The Road goes ever on and on; Down from the door where it began;
Now far ahead the Road has gone; And I must follow, if I can;
Pursuing it with eager feet; Until it joins some larger way;
Where many paths and errands met; And whither then? I cannot say.

[JRR Tolkien, Lord of the Rings]

Tuesday, 15 April 2008

Day 1 - Land's End to Marazion

15 April
Distance: 17 miles
Number of killer dogs encountered: 0

I did not have a good night's sleep. The nervous excitement that I had been expecting to keep me awake throughout the past week finally snuck up on me.

Fortunately, the lack of sleep was in no way a reflection on our B&B. Our room was very well presented and immaculate. The bathroom was vast and we had at our disposal everything we could possibly want including a sumptuously comfortable bed. If you find yourself in the vicinity of Land's End and in need of a bed then I heartily recommend Weavers.

It was 9am by the time we had breakfasted, I had resolved an emergency sewing requirement on my trousers (and we'd not even set foot on the trail!), had done photos at Land's End (no signpost man in attendance at that hour), signed the End to End book and set out.

We bade farewell to Noelle, the Macmillan fundraising manager who kindly came to take photos and wave us off, and off we went.

All was going well, we had followed lanes and located our first footpath without a hitch. Then we rounded a corner and in front of us the track became a large pool of water for maybe twenty yards. We fannied around the edges for the while, but the water went right up to the walls and hedgerows. There was only one thing for it. Husband rolled up his trousers and went first. I saw it as a good opportunity to test the Sealskinz so had a quick change and soon followed.

With liberally mud covered shoes and socks we continued, not long after finding ourselves faced with a crossing of a wide stream. Now I expected to have to ford water obstacles once we get to Scotland, but I confess that I didn't expect it on day one in Cornwall!

Having heard many warnings about the state of Cornish footpath upkeep it was inevitable that we would meet problems. Crop fields and a missing stile started it and we would have missed the line of one footpath whilst searching for a way over a hedgerow if it hadn't been for some chap who had walked it before us leaving his footprints in the furrowed field we were trying to enter. Those prints led us to a way to scramble over a wall and we were away again to face more and more varied navigational challenges.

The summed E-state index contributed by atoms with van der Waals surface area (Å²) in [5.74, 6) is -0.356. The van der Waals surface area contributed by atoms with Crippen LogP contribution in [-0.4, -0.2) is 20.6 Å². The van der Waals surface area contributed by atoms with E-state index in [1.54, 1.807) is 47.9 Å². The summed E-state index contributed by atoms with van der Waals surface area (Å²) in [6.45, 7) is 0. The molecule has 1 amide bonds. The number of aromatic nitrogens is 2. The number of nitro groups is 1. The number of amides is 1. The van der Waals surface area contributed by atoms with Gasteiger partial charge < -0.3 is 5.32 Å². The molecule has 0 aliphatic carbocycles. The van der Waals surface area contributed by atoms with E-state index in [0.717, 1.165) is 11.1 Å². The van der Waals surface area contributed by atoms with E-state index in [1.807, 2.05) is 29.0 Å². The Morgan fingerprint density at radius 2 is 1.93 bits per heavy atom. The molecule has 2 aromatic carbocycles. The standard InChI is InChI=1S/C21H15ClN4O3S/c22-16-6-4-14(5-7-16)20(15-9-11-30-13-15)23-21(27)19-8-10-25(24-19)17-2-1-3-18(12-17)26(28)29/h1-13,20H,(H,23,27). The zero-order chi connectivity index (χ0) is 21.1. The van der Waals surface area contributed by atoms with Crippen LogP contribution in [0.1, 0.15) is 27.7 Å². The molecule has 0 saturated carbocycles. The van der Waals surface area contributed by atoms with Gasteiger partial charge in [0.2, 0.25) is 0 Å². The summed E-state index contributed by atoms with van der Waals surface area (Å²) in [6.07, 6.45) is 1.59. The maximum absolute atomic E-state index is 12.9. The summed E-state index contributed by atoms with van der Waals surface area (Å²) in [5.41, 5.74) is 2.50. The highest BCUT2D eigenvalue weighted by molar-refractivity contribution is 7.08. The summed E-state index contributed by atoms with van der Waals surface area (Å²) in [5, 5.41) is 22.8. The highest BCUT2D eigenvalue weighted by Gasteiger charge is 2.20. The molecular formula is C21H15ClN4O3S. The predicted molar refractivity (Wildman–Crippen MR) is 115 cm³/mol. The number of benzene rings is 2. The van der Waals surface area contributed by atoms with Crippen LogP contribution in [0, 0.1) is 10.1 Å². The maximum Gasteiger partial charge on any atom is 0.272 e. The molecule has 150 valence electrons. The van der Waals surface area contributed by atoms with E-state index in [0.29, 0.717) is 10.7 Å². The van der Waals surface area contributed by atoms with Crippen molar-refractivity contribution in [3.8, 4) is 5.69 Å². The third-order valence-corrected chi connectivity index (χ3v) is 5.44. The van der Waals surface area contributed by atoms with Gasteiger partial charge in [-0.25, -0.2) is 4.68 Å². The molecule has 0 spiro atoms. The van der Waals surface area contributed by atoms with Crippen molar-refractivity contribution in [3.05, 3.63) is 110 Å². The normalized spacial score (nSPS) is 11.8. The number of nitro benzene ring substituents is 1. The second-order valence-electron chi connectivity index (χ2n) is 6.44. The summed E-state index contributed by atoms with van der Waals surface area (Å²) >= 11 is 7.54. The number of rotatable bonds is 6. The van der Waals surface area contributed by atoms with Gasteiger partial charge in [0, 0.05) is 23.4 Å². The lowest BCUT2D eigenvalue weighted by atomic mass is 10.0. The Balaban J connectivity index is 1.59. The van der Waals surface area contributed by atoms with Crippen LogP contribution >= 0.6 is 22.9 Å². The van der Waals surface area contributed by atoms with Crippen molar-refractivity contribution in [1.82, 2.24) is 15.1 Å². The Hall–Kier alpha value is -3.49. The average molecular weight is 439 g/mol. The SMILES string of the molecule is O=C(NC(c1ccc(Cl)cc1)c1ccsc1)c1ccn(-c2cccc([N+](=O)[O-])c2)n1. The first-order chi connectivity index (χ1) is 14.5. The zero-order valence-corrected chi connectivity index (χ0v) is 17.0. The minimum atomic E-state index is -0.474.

Of course, when we finally did the inevitable and made a navigational faux pas, it was in a really easy place on a very obvious path.

Lanes and fields eventually led us back to the coast, first through Newlyn then Penzance. The views were magnificent, but they weren't enough to distract my mind wholly. By the time we reached Penzance I was beginning to feel like I'd walked far enough for one day.

A mental slap sorted me out and with the uninterrupted view of St Michael's Mount and sandy beaches to distract from the fact that we were walking on concrete, we reached first Marazion then our campsite for the night, eight hours after setting off.

And the weather? One cloud obscured the sun for about 2 minutes when we stopped for lunch. At all other times the sun beat down allowing us to walk in shirtsleeves. Heaven.


  1. Sorry, forgot to tell you what to expect in Cornwall. More of the same to come (and in Devon). On Exmoor a few weeks ago I was up to my ankles in slurry for about thirty feet - nice.

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